Month: November 2013
This is NOT an indepth look at Heimdall, nor is it a step by step tutorial. It’s an overview to try to give a basic understanding of the process – something I found to be missing elsewhere.
The Android ROM flashing and rooting process is confusing, and I think that’s because most of the people blogging about it have done it so many times they forget how confusing it was at first.
Even websites in this space make the assumption that everyone already knows everything. http://www.clockworkmod.com for example, is website for the popular clockworkmod tool, that when installs allows you to control the recovery process much better than the phone stock process. For some bizarre reason the website doesn’t tell you this!
The good news is, that once you get it, it’s easy. The bad news is, upfront it’s daunting, confusing, and there’s a real lack of “ROM Flashing for Dummies” information out there.
With that in mind, let’s start with Android phone hacking 101.
There are really two ways to get a custom ROM on a phone:
a) Flashing an entire ROM to a phone using something like Heimdall (or Odin on a PC)
b) Getting zip files onto a rooted phone, and installing them using a custom recovery tool like clockworkmod.
Option A is trivially easy after you’ve:
- found the right file to flash
- worked out how to use Heimdall
- done it once
Option B is so utterly trivially easy after you’ve:
- worked out how to root your phone
- worked out what ROM file you want
- worked out what the right “gapp” file is the right one for this ROM (you need to install the bare minimum of Google apps like Google Play, and these are not bundled with ROMS because Google doesn’t like that.)
- you’ve done it once
So – as you can see, the trick is getting it done once!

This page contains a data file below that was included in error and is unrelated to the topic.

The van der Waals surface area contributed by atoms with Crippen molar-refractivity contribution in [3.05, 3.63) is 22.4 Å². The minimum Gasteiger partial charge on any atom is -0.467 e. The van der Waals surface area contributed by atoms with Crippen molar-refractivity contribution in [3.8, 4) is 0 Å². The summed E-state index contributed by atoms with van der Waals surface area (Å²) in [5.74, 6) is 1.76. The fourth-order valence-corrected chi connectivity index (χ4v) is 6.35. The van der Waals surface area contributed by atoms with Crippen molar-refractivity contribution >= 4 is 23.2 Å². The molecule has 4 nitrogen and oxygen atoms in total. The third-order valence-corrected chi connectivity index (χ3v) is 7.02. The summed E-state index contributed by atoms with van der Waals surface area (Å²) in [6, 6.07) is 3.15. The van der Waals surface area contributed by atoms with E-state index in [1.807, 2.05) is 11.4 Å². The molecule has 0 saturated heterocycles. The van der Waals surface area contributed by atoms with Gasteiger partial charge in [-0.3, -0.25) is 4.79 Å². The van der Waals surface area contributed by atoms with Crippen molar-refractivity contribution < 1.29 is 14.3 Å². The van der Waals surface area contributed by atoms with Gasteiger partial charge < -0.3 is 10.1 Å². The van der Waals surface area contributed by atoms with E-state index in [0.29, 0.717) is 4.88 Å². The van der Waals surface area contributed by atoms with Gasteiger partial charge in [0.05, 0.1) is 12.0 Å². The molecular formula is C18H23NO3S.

Which method should you use?
When choosing between A and B, my advice is go with B, but know that if things get messed up, you’re going to have to do A.
I’m not going to go into step B in detail, but what you need to know are:
- how to root your phone (increasingly easy)
- how to install a recovery manager like clockworkmod
- the key combinations to boot your phone in to recovery mode
- what “gapp” is, if you need it for your ROM and where to get the right one
- how to follow instructions for any given ROM which will be all or some of:
- – creating backups
- – clearing different kinds of caches
- – formatting partitions (sometimes)
- – installing zips from SD card
Heimdall for Ubuntu (and OSX)
Heimdall and Heimdall Frontend. What are they?
They are a command line tool, and an optional graphical user interface that are in many ways equivalent to Odin, a very popular PC based ROM flashing tool that I haven’t used.
How do you instal Heimdall on Ubuntu?
You can download the latest DEB files from https://github.com/Benjamin-Dobell/Heimdall/downloads
If you don’t know how to install them once you have them, then flashing ROMs might be a bit beyond you.
Heimdall Gotcha 1: Heimdall Package Files.
Heimdall-frontend is at first confusing because the focus / main screen is for uploading Heimdall Package Files.. and boy did I search the world for them. You probably won’t find for your phone and desired ROM.